Impact of Ammonia During Composting on Calonectria pseudonaviculata and C. henricotiae, Causal Agents of Boxwood Blight

Robert J. Harvey, Nina Shishkoff, John A. Pecchia, Donald D. Davis

Research output: Contribution to journalArticle

Abstract

Boxwood (Buxus spp.) blight is a devastating disease caused by the Ascomycete fungus Calonectria pseudonaviculata in the U.S. and Europe. A second Calonectria species, C. henricotiae, is also pathogenic on boxwood in Europe, but is not present in the U.S. where it is classified as a quarantine pathogen. Composting can eradicate various plant pathogens and high temperature is likely the most important factor influencing pathogen eradication. We previously reported that C. pseudonaviculata microsclerotia survived exposure to 40 °C in an incubator without compost, whereas exposure to the same temperature and time, but with compost added, greatly decreased survival. That is, the decrease in Calonectria growth and survival in compost was greater than could be accounted for by high temperature alone. We hypothesized that the enhanced decrease in Calonectria growth and survival might be due to ammonia, a fungitoxic gas produced during composting. In this laboratory study, we determined that ammonia within agar in Petri plates reduced radial growth of both C. pseudonaviculata and C. henricotiae. In studies with C. pseudonaviculata, gaseous ammonia reduced microsclerotia survival. Our findings suggest that composting dead or dying blighted boxwoods in the presence of ammonia could reduce dissemination of both Calonectria species from blighted to healthy boxwoods.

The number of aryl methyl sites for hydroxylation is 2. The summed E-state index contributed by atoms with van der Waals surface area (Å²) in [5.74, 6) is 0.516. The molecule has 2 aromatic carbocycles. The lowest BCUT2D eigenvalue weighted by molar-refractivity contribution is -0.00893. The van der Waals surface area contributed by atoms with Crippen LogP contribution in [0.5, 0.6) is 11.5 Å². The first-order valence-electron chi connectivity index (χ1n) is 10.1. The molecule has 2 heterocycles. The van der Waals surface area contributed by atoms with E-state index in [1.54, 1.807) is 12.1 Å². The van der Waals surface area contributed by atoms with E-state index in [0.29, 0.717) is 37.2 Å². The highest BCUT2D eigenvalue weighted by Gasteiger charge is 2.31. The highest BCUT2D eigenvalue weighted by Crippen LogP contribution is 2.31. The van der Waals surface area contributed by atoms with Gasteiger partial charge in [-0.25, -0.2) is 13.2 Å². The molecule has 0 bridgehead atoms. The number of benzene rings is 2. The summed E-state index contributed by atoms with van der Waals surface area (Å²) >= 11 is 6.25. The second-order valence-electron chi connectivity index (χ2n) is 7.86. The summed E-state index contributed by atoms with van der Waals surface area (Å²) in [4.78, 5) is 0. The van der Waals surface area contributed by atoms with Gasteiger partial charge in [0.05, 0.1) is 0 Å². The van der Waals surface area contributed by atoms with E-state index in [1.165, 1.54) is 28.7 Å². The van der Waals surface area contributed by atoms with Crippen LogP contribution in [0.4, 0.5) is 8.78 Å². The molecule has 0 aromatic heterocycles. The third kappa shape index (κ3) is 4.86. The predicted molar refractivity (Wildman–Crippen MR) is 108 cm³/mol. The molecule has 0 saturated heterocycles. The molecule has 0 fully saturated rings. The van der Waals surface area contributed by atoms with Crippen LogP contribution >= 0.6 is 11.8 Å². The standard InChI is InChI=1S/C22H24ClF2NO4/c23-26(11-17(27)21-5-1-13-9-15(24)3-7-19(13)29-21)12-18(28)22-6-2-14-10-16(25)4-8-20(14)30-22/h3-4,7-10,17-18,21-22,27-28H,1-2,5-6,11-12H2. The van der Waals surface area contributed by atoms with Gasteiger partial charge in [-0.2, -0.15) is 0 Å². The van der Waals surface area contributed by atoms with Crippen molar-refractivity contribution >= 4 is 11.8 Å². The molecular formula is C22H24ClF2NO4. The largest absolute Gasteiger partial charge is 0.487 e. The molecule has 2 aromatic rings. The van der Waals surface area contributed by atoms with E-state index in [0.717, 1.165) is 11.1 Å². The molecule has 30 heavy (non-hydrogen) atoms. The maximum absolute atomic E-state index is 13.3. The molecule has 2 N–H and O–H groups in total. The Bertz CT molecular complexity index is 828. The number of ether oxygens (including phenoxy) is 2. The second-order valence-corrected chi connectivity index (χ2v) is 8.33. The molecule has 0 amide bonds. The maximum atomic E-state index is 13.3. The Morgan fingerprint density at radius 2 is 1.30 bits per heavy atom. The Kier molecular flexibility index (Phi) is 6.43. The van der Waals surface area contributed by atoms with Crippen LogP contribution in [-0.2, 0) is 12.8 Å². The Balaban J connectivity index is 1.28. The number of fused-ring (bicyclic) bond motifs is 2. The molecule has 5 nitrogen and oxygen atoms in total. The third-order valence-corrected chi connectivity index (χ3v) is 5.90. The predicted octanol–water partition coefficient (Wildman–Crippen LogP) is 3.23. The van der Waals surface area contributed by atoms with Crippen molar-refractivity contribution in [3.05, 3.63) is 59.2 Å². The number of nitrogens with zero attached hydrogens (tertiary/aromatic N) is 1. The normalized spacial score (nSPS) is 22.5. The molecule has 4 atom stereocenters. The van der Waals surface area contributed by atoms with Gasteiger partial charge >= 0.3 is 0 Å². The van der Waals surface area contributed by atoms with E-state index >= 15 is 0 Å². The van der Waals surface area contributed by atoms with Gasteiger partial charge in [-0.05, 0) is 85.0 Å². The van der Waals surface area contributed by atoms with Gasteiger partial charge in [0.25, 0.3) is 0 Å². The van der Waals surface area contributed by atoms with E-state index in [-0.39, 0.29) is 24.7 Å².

Original languageEnglish (US)
Pages (from-to)116-123
Number of pages8
JournalCompost Science and Utilization
Volume27
Issue number2
DOIs
StatePublished - Apr 3 2019

All Science Journal Classification (ASJC) codes

  • Ecology
  • Waste Management and Disposal
  • Soil Science

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